Virginia GOP Senate candidate George Allen and his wife, Susan, speak to supporters before voting in the Republican primary in Alexandria on Tuesday.
Alongside McDonnell one day before the primary at a high-tech development and manufacturing firm in an office park near Dulles International Airport, Allen’s message remained largely the same as it’s been since Kaine entered the race in April 2011: that a vote for Kaine would mean further support for Obama policies unhelpful to Virginia, specifically energy and health care, which Kaine advocated at the DNC.
Allen is running to reclaim the seat he lost to now-retiring Sen. Jim Webb (D) in 2006, and his one term in the Senate is a frequent talking point for Kaine on the trail. Kaine says Allen’s votes directly contributed to the current state of the national debt and the recession the country dipped into shortly after Allen left office — contradicting Allen’s campaign rhetoric of fiscal responsibility.
Thanks to a fundraising edge, Kaine has already purchased $2.5 million in TV time for the fall, when the airwaves will be cluttered with political advertising. Both national Senate campaign committees have reserved time in the state as well, and the Allen team will likely begin taking that step now that the primary is over.
For all the messaging over the past year and a half, public polling still shows the race is a dead heat. A Quinnipiac University poll released last week showed Kaine with 44 percent, Allen with 43 percent and 10 percent undecided. Quinnipiac assistant polling director Peter Brown said the race “is so close that whatever small margin of victory occurs could well be based on whether” Obama or Romney has coattails.
Both Senate campaigns believe their messages will help win over the independent voters in exurban Northern Virginia and suburban Richmond that will likely swing the election. But the campaigns are also quietly benefiting from the voter turnout programs run primarily by the presidential campaigns and national parties.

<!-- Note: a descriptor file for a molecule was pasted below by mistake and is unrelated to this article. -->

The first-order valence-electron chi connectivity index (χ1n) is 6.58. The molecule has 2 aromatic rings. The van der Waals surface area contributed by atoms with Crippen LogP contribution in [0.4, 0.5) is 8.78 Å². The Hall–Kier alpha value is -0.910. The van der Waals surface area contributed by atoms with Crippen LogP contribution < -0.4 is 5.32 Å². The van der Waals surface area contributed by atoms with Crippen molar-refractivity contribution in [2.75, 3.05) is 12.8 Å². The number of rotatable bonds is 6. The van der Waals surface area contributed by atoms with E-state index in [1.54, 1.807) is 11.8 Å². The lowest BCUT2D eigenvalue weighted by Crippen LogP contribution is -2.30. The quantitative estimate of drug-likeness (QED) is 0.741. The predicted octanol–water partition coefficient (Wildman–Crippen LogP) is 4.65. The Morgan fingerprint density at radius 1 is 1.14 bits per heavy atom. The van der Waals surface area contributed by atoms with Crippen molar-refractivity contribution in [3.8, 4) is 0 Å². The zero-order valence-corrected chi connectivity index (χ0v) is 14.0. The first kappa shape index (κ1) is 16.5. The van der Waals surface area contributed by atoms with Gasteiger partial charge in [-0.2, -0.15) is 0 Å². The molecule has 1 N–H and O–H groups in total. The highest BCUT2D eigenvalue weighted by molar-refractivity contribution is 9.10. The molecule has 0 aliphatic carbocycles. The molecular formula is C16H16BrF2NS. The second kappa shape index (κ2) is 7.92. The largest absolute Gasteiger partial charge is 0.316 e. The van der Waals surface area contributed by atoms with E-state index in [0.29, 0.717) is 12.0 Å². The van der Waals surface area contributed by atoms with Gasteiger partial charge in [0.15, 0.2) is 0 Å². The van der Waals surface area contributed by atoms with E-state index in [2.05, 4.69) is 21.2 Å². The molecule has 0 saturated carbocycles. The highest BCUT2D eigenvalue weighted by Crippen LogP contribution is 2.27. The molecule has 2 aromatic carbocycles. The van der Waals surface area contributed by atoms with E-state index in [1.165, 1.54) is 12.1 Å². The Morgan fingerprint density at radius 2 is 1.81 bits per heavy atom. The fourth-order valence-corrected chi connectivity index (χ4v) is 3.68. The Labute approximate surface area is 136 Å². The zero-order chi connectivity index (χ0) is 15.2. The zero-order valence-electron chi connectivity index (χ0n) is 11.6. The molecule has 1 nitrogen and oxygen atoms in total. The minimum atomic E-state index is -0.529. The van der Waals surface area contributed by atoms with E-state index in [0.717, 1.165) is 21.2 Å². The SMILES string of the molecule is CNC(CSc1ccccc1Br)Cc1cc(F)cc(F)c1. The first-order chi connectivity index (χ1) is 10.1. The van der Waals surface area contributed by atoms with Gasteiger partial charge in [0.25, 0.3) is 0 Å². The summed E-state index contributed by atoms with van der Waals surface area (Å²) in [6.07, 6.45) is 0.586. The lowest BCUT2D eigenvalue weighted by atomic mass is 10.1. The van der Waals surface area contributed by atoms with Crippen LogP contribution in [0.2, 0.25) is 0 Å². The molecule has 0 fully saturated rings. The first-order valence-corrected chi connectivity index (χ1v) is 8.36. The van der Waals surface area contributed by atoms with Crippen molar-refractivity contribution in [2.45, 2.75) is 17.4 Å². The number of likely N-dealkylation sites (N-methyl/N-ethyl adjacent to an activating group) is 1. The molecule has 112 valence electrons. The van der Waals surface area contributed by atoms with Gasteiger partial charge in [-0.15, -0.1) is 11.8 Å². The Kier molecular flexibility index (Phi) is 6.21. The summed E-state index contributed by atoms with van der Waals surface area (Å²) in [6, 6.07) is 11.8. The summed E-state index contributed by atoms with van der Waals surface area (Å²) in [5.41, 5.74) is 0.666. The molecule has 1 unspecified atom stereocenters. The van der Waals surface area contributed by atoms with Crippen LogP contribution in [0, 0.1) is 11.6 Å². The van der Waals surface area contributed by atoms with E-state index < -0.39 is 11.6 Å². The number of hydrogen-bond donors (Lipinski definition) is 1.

The Obama campaign opened its 16th office in the state Saturday in Norfolk, continuing its focus on voter turnout and mobilization. It has essentially been on the ground for the past three years, long before Obama officially kicked off his re-election last year.
Republicans have nine coordinated campaign offices open, plus the Romney campaign state headquarters, and plan to continue growing in the state. Despite the lack of a competitive presidential primary in Virginia, the Romney campaign began building an infrastructure of surrogates, a finance operation, volunteers and voter contact information.
One of Obama’s two general election campaign kickoff events on May 5 was at Virginia Commonwealth University in Richmond. Two days earlier, Romney held one of his first events as the presumptive nominee in Portsmouth alongside McDonnell.
“The Obama campaign really has spent a lot already, and I would expect the Romney campaign will see what everyone else sees — and I know they do — that Virginia is pivotal,” Allen said in Ashburn on Monday. “I can’t see anyone getting elected president without carrying Virginia.”
On January 3, Sen. Kirsten Gillibrand, D-N.Y., raises her right hand as her son Henry messes up her hair while Vice President Joseph R. Biden Jr., delivers the ceremonial swearing-in in the Old Senate Chamber. Gillibrand's other son Theodore, lower right, looks on.
Each year since 1990, CQ Roll Call has reviewed the financial disclosures of all 541 senators, representatives and delegates to determine the 50 richest members of Congress. This year's report, derived from forms covering the calendar year 2012, shows it took a net worth of $6.67 million to crack the exclusive club.